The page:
Dealing with troublesome neighbours

In advising his Corinthian converts, Paul mixed idealism with practicality. Knowledge can turn us into puffed-up windbags. We can argue cleverly and yet cause scandal. Some are so fixated on theological correctness as to lose contact with reality. Sincere dedication to Jesus will refine our sense of concern for people who are scrupulous. Using the example of meat slaughtered in temples and dedicated to pagan gods, Paul argues two sides of this issue. Because those “gods” are really “no-gods,” a Christian believer can buy this (cut-price?) meat for food. But if my neighbour can’t see this distinction and regards this meat as religiously defiled, then I would run the risk of giving scandal to a neighbour — a person for whom Christ died. I must think of the consequences of my actions, and not just of my own convenience.

In this spirit we may soberly re-read this Gospel in order to grasp Christ’s expectations from us, like: “Bless those who curse you; Turn the other cheek; and Love your enemy.” These are the supreme ideals of Christian life. In a way, Jesus is asking us to let our hearts be as large as God’s own heart.

Radical giving

In Luke’s Sermon on the Plain we find some of the most radical of all Jesus’ teachings. The central challenge is the call to love our enemies and to give to those who do not deserve our generosity and who will never be in a position to pay it back or to give something to us in return. In the culture of those times, just as today, people who were in a position to give generously expected some kind of return. Giving to others puts them in debt to you; there is a natural expectation of some kind of return.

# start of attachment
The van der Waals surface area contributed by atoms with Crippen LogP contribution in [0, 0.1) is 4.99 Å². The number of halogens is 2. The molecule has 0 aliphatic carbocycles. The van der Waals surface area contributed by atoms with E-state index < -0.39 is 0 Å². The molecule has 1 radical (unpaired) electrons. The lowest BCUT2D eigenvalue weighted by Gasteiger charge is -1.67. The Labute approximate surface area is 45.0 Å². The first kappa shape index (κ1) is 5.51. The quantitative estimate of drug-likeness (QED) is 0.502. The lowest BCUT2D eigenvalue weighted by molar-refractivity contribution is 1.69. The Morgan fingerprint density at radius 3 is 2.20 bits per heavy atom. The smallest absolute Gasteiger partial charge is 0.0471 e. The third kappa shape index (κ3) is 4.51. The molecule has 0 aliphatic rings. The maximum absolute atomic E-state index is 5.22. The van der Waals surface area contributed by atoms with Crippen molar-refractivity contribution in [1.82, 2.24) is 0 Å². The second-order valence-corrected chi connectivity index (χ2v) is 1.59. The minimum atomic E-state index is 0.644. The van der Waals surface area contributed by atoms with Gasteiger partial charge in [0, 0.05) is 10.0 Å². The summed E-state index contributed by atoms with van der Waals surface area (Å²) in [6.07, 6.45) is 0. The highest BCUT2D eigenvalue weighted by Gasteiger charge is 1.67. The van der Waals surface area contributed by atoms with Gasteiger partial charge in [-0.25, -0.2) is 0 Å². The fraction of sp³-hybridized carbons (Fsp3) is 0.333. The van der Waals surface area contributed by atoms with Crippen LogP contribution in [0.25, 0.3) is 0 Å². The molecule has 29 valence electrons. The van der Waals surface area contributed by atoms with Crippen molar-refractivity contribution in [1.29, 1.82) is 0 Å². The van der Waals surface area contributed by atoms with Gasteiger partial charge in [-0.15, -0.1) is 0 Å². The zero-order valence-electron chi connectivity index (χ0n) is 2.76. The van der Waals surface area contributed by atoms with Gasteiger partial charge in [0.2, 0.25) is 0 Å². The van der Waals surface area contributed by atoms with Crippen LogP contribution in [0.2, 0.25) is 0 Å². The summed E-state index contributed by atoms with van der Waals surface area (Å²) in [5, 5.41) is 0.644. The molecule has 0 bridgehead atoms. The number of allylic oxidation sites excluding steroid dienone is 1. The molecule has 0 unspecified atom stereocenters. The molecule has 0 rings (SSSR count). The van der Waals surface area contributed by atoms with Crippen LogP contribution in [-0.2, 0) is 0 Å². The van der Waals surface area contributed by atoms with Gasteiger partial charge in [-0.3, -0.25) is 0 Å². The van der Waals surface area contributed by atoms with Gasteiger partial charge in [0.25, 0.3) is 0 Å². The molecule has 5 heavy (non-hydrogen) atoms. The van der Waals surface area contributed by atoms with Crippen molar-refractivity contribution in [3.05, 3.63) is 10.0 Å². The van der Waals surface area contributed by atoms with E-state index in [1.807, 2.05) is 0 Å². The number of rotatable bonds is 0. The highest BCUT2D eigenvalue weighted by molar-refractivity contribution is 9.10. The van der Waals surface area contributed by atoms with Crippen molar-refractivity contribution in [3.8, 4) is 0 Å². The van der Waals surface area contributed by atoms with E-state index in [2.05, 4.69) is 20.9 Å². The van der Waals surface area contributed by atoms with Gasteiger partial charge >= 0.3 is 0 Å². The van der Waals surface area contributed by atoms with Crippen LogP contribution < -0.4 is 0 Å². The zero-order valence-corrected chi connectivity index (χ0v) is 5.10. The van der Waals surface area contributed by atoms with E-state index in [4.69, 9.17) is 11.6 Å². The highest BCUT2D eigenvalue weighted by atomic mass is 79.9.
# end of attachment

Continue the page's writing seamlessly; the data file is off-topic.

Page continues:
Jesus opposes the idea of giving with a view to receiving. The love he proposes has no trace of self-seeking. It is a divine kind of love; the way God loves the human family. God is kind to the ungrateful and the wicked; He does not love his enemies less than his friends. Jesus wants us to be God-like in our loving and in our giving. The world would consider this a folly, improvident and unwworkable. We struggle to be selfless in our giving. What a resistance there is to the social ideal of providing a basic income for everyone, regardless of employment. But Jesus promises that if we love like this, a full measure, running over, will be poured into our lap. May this message of Christ, in all its richness, find a home with us.


(Saint John Chrysostom, bishop and doctor of the Church)

John from Antioch (347 – 407) was nicknamed “Chrysostom” (Golden-tongued) for his eloquent preaching and writing. He lived for years as a monk before being made Patriarch of of Constantinople. His stormy relationship with the imperial household there caused him to be three times exiled, and during the final exile he died, aged sixty. Many of his treatises and sermons have survived, for which he is honoured as a doctor of the church.

One Response

  1. Johane Nkosinathi

    Helpful indeed